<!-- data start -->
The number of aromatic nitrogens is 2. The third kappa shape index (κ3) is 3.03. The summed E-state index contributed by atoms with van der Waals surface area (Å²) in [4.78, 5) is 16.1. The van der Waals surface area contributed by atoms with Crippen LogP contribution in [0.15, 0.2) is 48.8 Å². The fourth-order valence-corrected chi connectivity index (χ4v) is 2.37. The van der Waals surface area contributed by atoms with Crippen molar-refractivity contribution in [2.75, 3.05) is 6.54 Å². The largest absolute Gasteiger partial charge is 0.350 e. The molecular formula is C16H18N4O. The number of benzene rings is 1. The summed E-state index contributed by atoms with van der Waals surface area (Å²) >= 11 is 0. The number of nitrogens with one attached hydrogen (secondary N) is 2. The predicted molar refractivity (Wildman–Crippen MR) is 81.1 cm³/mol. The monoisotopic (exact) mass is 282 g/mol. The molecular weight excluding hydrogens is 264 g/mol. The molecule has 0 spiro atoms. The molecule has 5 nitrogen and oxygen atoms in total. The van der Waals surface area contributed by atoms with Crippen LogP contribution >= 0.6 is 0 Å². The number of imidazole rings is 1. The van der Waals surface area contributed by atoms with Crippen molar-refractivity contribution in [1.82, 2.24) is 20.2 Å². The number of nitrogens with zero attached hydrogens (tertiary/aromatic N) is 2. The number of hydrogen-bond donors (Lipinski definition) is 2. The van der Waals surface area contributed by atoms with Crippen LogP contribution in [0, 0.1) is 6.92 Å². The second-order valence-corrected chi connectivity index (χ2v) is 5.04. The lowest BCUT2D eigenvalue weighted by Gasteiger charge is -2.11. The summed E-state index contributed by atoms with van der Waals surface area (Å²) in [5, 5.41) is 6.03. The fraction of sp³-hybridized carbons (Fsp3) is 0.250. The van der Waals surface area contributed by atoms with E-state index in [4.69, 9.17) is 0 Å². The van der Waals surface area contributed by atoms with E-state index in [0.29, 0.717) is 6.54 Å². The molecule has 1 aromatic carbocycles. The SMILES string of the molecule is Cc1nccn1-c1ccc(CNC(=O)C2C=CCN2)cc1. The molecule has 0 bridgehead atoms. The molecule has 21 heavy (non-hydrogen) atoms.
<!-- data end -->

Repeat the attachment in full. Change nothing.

The number of aromatic nitrogens is 2. The third kappa shape index (κ3) is 3.03. The summed E-state index contributed by atoms with van der Waals surface area (Å²) in [4.78, 5) is 16.1. The van der Waals surface area contributed by atoms with Crippen LogP contribution in [0.15, 0.2) is 48.8 Å². The fourth-order valence-corrected chi connectivity index (χ4v) is 2.37. The van der Waals surface area contributed by atoms with Crippen molar-refractivity contribution in [2.75, 3.05) is 6.54 Å². The largest absolute Gasteiger partial charge is 0.350 e. The molecular formula is C16H18N4O. The number of benzene rings is 1. The summed E-state index contributed by atoms with van der Waals surface area (Å²) >= 11 is 0. The number of nitrogens with one attached hydrogen (secondary N) is 2. The predicted molar refractivity (Wildman–Crippen MR) is 81.1 cm³/mol. The monoisotopic (exact) mass is 282 g/mol. The molecular weight excluding hydrogens is 264 g/mol. The molecule has 0 spiro atoms. The molecule has 5 nitrogen and oxygen atoms in total. The van der Waals surface area contributed by atoms with Crippen LogP contribution >= 0.6 is 0 Å². The number of imidazole rings is 1. The van der Waals surface area contributed by atoms with Crippen molar-refractivity contribution in [1.82, 2.24) is 20.2 Å². The number of nitrogens with zero attached hydrogens (tertiary/aromatic N) is 2. The number of hydrogen-bond donors (Lipinski definition) is 2. The van der Waals surface area contributed by atoms with Crippen LogP contribution in [0, 0.1) is 6.92 Å². The second-order valence-corrected chi connectivity index (χ2v) is 5.04. The lowest BCUT2D eigenvalue weighted by Gasteiger charge is -2.11. The summed E-state index contributed by atoms with van der Waals surface area (Å²) in [5, 5.41) is 6.03. The fraction of sp³-hybridized carbons (Fsp3) is 0.250. The van der Waals surface area contributed by atoms with E-state index in [4.69, 9.17) is 0 Å². The van der Waals surface area contributed by atoms with E-state index in [0.29, 0.717) is 6.54 Å². The molecule has 1 aromatic carbocycles. The SMILES string of the molecule is Cc1nccn1-c1ccc(CNC(=O)C2C=CCN2)cc1. The molecule has 0 bridgehead atoms. The molecule has 21 heavy (non-hydrogen) atoms.